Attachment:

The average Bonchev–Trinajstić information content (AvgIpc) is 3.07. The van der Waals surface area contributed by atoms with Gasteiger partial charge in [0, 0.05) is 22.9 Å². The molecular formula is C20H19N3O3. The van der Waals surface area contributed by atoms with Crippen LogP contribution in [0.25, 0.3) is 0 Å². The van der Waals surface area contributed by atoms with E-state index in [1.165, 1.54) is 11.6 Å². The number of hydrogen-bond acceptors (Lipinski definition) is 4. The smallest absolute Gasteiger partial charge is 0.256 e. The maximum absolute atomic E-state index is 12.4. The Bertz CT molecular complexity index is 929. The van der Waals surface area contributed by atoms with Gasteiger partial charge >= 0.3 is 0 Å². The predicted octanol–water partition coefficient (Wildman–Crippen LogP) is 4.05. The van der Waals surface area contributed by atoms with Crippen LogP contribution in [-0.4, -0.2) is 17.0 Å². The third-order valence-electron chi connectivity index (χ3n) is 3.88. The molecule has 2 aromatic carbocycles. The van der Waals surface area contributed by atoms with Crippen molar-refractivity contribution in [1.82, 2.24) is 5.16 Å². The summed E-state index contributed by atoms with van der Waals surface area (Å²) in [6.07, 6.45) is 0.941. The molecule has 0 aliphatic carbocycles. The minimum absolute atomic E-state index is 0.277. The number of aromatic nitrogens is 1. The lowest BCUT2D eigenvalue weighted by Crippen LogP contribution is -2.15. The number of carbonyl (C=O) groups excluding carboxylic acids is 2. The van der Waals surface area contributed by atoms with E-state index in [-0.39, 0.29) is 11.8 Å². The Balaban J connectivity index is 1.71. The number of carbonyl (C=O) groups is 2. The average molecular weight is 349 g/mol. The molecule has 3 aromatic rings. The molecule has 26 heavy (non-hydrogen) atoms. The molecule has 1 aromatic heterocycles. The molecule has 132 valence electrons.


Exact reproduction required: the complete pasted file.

The average Bonchev–Trinajstić information content (AvgIpc) is 3.07. The van der Waals surface area contributed by atoms with Gasteiger partial charge in [0, 0.05) is 22.9 Å². The molecular formula is C20H19N3O3. The van der Waals surface area contributed by atoms with Crippen LogP contribution in [0.25, 0.3) is 0 Å². The van der Waals surface area contributed by atoms with E-state index in [1.165, 1.54) is 11.6 Å². The number of hydrogen-bond acceptors (Lipinski definition) is 4. The smallest absolute Gasteiger partial charge is 0.256 e. The maximum absolute atomic E-state index is 12.4. The Bertz CT molecular complexity index is 929. The van der Waals surface area contributed by atoms with Gasteiger partial charge >= 0.3 is 0 Å². The predicted octanol–water partition coefficient (Wildman–Crippen LogP) is 4.05. The van der Waals surface area contributed by atoms with Crippen LogP contribution in [-0.4, -0.2) is 17.0 Å². The third-order valence-electron chi connectivity index (χ3n) is 3.88. The molecule has 2 aromatic carbocycles. The van der Waals surface area contributed by atoms with Crippen molar-refractivity contribution in [1.82, 2.24) is 5.16 Å². The summed E-state index contributed by atoms with van der Waals surface area (Å²) in [6.07, 6.45) is 0.941. The molecule has 0 aliphatic carbocycles. The minimum absolute atomic E-state index is 0.277. The number of aromatic nitrogens is 1. The lowest BCUT2D eigenvalue weighted by Crippen LogP contribution is -2.15. The number of carbonyl (C=O) groups excluding carboxylic acids is 2. The van der Waals surface area contributed by atoms with E-state index in [-0.39, 0.29) is 11.8 Å². The Balaban J connectivity index is 1.71. The number of carbonyl (C=O) groups is 2. The average molecular weight is 349 g/mol. The molecule has 3 aromatic rings. The molecule has 26 heavy (non-hydrogen) atoms. The molecule has 1 aromatic heterocycles. The molecule has 132 valence electrons.